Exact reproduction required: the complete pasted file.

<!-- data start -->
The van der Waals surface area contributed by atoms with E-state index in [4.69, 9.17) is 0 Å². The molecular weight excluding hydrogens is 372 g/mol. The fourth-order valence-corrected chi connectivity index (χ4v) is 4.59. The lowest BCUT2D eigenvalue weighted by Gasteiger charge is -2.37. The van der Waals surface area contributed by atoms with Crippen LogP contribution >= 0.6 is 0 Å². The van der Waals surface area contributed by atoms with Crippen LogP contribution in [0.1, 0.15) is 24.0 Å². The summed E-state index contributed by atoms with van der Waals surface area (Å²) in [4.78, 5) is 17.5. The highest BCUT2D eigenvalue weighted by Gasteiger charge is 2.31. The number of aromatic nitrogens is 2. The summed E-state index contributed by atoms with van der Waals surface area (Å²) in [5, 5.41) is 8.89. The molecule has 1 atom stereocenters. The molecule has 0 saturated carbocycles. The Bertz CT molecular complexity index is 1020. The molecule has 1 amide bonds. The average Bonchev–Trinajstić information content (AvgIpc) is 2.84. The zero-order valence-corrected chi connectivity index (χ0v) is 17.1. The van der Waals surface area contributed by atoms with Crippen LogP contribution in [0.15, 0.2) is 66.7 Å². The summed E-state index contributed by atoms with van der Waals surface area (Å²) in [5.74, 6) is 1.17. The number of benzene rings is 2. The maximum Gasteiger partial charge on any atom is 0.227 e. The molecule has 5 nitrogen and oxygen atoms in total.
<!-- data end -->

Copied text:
The van der Waals surface area contributed by atoms with E-state index in [4.69, 9.17) is 0 Å². The molecular weight excluding hydrogens is 372 g/mol. The fourth-order valence-corrected chi connectivity index (χ4v) is 4.59. The lowest BCUT2D eigenvalue weighted by Gasteiger charge is -2.37. The van der Waals surface area contributed by atoms with Crippen LogP contribution >= 0.6 is 0 Å². The van der Waals surface area contributed by atoms with Crippen LogP contribution in [0.1, 0.15) is 24.0 Å². The summed E-state index contributed by atoms with van der Waals surface area (Å²) in [4.78, 5) is 17.5. The highest BCUT2D eigenvalue weighted by Gasteiger charge is 2.31. The number of aromatic nitrogens is 2. The summed E-state index contributed by atoms with van der Waals surface area (Å²) in [5, 5.41) is 8.89. The molecule has 1 atom stereocenters. The molecule has 0 saturated carbocycles. The Bertz CT molecular complexity index is 1020. The molecule has 1 amide bonds. The average Bonchev–Trinajstić information content (AvgIpc) is 2.84. The zero-order valence-corrected chi connectivity index (χ0v) is 17.1. The van der Waals surface area contributed by atoms with Crippen LogP contribution in [0.15, 0.2) is 66.7 Å². The summed E-state index contributed by atoms with van der Waals surface area (Å²) in [5.74, 6) is 1.17. The number of benzene rings is 2. The maximum Gasteiger partial charge on any atom is 0.227 e. The molecule has 5 nitrogen and oxygen atoms in total.